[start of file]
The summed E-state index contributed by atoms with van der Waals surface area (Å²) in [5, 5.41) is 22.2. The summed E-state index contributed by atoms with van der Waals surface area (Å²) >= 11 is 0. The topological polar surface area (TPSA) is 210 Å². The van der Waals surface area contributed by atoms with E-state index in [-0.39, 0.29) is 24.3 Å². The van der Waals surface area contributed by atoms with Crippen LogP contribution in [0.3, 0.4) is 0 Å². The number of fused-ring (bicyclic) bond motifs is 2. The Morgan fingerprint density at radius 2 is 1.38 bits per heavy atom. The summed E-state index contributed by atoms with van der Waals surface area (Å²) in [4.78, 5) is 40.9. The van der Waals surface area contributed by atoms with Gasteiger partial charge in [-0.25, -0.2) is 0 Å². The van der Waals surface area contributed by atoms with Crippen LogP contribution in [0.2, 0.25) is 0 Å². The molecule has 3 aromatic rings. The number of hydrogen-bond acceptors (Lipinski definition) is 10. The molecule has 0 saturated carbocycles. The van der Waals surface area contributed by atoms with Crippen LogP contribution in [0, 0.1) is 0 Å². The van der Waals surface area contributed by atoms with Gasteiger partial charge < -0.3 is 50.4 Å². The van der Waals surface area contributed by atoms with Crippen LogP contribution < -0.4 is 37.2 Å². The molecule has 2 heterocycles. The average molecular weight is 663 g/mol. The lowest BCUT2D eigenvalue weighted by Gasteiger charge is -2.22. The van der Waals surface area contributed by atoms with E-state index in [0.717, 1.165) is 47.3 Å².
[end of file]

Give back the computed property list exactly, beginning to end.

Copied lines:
The summed E-state index contributed by atoms with van der Waals surface area (Å²) in [5, 5.41) is 22.2. The summed E-state index contributed by atoms with van der Waals surface area (Å²) >= 11 is 0. The topological polar surface area (TPSA) is 210 Å². The van der Waals surface area contributed by atoms with E-state index in [-0.39, 0.29) is 24.3 Å². The van der Waals surface area contributed by atoms with Crippen LogP contribution in [0.3, 0.4) is 0 Å². The number of fused-ring (bicyclic) bond motifs is 2. The Morgan fingerprint density at radius 2 is 1.38 bits per heavy atom. The summed E-state index contributed by atoms with van der Waals surface area (Å²) in [4.78, 5) is 40.9. The van der Waals surface area contributed by atoms with Gasteiger partial charge in [-0.25, -0.2) is 0 Å². The van der Waals surface area contributed by atoms with Crippen LogP contribution in [0.2, 0.25) is 0 Å². The molecule has 3 aromatic rings. The number of hydrogen-bond acceptors (Lipinski definition) is 10. The molecule has 0 saturated carbocycles. The van der Waals surface area contributed by atoms with Crippen LogP contribution in [0, 0.1) is 0 Å². The van der Waals surface area contributed by atoms with Gasteiger partial charge < -0.3 is 50.4 Å². The van der Waals surface area contributed by atoms with Crippen LogP contribution < -0.4 is 37.2 Å². The molecule has 2 heterocycles. The average molecular weight is 663 g/mol. The lowest BCUT2D eigenvalue weighted by Gasteiger charge is -2.22. The van der Waals surface area contributed by atoms with E-state index in [0.717, 1.165) is 47.3 Å².